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Who Gets MS?

 

 


 


Approximately 400,000 individuals have been diagnosed with MS in the United States and as many as two and a half million worldwide, with an estimated 10,000 new cases diagnosed in the United States annually. Most people with MS experience their first symptoms and are diagnosed between the ages of 15 and 50.

The distribution of this disease is not totally random. On average, women are three times as likely than men to develop MS. Additionally, the occurrence of this disorder is positively correlated with latitude. People living beyond the 40-degree mark north or south of the equator are far more likely to develop MS than those living in the warmer climates near the equator. This is especially true for people in North America, Europe, and southern Australia, while Asia continues to have a low incidence of MS. More prevalent among those of northern European or Scandinavian ancestry, Caucasians are far more likely than those of African heritage to develop this disease.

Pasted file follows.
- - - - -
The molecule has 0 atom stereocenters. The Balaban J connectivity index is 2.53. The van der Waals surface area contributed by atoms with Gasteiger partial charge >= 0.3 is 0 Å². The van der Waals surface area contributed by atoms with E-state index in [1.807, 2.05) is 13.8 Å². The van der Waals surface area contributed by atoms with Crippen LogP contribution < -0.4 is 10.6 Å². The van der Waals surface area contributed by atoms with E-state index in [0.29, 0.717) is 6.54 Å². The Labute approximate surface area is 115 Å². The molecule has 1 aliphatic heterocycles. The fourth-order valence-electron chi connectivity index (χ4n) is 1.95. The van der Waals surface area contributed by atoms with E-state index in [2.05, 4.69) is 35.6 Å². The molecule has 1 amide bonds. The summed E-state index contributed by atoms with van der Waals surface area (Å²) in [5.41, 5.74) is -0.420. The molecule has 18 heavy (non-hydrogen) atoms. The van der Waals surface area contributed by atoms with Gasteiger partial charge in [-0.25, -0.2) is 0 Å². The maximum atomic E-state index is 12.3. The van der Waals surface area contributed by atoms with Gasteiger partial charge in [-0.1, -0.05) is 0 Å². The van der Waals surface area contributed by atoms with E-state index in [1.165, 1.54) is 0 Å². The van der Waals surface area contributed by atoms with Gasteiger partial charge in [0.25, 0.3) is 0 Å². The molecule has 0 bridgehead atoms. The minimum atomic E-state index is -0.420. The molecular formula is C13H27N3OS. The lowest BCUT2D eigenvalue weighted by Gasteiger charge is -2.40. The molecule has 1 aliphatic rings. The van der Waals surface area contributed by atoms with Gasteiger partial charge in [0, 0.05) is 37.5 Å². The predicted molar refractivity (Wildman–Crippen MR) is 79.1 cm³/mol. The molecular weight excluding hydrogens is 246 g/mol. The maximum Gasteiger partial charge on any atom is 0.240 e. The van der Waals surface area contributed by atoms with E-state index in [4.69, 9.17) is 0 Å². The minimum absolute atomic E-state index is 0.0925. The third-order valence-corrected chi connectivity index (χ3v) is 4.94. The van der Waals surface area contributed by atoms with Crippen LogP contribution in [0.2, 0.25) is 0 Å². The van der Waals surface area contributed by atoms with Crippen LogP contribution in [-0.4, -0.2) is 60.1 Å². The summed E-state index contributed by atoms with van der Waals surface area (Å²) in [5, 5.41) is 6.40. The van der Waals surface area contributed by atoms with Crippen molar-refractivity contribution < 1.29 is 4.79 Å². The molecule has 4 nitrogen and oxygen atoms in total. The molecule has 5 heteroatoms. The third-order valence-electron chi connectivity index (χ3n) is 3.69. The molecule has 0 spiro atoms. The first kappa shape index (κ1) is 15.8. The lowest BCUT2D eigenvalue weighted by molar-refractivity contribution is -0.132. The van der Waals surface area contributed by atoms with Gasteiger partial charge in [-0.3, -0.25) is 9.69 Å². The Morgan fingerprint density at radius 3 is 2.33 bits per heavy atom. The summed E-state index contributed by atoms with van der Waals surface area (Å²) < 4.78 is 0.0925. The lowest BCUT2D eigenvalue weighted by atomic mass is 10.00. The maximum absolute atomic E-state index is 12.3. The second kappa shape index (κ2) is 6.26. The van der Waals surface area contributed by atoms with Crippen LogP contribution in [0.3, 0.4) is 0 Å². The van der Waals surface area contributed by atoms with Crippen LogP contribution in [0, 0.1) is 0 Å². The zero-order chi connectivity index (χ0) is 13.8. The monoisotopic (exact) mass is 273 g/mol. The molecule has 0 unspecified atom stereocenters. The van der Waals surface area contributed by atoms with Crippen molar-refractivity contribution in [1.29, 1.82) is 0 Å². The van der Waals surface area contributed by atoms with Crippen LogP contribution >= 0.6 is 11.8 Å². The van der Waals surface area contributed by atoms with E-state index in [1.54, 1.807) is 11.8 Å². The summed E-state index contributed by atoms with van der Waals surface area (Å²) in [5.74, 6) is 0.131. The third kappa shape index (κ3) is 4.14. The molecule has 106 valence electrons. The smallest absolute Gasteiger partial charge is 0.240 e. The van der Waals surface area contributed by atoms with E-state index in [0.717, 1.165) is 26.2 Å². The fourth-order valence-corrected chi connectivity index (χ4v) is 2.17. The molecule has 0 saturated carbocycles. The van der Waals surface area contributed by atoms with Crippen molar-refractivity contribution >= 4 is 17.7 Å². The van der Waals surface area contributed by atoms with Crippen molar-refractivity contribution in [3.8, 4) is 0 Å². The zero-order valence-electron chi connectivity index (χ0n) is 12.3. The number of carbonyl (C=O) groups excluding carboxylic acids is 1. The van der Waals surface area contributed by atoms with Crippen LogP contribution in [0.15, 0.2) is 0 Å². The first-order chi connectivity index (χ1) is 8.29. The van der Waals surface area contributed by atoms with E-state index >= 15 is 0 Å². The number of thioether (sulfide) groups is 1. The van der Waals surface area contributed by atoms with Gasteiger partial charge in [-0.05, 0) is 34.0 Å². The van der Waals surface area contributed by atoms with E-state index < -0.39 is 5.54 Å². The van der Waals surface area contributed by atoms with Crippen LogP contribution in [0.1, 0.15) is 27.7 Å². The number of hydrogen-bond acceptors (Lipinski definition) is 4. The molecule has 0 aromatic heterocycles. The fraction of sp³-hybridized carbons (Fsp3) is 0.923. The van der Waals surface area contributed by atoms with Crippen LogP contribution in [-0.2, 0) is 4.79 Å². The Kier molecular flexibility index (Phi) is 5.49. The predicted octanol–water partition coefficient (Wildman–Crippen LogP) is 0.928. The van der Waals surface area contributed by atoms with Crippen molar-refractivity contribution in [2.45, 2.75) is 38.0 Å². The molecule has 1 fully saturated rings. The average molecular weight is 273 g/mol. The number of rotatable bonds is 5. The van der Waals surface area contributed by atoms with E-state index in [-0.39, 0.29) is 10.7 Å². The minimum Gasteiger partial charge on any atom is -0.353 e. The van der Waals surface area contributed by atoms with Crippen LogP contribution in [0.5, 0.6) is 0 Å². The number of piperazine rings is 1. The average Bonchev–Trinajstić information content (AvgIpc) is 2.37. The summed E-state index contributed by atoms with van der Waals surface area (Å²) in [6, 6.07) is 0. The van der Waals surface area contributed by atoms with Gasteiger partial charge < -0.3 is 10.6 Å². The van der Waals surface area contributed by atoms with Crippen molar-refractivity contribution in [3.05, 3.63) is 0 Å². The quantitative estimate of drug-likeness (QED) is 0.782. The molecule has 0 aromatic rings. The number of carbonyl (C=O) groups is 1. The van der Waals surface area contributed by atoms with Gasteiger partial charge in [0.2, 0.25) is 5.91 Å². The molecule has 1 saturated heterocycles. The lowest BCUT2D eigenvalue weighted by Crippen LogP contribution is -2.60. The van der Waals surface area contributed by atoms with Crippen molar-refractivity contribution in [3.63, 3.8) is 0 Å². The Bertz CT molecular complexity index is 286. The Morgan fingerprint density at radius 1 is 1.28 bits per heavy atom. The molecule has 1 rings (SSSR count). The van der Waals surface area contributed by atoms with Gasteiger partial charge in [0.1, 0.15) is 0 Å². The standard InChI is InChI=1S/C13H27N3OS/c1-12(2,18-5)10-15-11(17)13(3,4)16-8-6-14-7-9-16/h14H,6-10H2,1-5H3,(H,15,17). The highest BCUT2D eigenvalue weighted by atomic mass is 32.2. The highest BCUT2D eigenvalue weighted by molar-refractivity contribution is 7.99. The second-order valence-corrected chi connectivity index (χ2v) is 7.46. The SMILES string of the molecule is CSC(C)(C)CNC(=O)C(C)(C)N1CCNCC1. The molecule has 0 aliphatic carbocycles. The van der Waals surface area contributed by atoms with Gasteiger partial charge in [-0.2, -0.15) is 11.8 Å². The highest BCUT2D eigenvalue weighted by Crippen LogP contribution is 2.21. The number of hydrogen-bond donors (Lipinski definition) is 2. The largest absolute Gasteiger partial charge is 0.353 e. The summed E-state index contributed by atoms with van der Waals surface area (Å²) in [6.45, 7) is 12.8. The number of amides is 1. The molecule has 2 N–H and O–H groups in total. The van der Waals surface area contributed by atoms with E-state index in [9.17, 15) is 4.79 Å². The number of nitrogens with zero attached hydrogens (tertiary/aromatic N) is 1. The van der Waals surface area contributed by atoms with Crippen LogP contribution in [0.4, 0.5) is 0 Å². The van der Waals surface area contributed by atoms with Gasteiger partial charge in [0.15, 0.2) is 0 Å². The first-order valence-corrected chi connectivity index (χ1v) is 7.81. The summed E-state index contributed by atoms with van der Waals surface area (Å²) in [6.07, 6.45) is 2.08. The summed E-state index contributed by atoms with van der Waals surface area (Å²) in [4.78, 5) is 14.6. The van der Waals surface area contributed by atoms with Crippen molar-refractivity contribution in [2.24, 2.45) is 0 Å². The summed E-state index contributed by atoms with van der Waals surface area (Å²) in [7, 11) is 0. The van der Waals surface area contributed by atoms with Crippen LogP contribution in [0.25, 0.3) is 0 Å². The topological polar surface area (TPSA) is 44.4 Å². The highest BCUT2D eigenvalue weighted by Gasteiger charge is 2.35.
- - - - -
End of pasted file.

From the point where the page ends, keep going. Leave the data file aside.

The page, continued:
While MS is not contagious or hereditary, MS susceptibility is increased if a family member has MS. The average risk of developing MS in the United States is one in 1,000, or one tenth of one percent. For first-degree relatives (such as a child or sibling), the risk increases to three or four percent. This is not true for adopted children or half siblings (who do not share the same parent who has MS), whose risk is the same as unrelated individuals. In instances where one identical twin has been diagnosed with MS, the other twin has a 31 percent risk of developing the disease. The risk for twins who are not identical is five percent - similar to that of other siblings.

Another factor linked to MS is cigarette smoking. Women who smoke are 1.6 times more likely to develop MS than women who are non-smokers. Additionally, individuals with MS who smoke appear to be at a much greater risk of experiencing a quicker progression of their disease.

 

 

 

 

 


 

 

 

 
 
 
 
 
 
 
 

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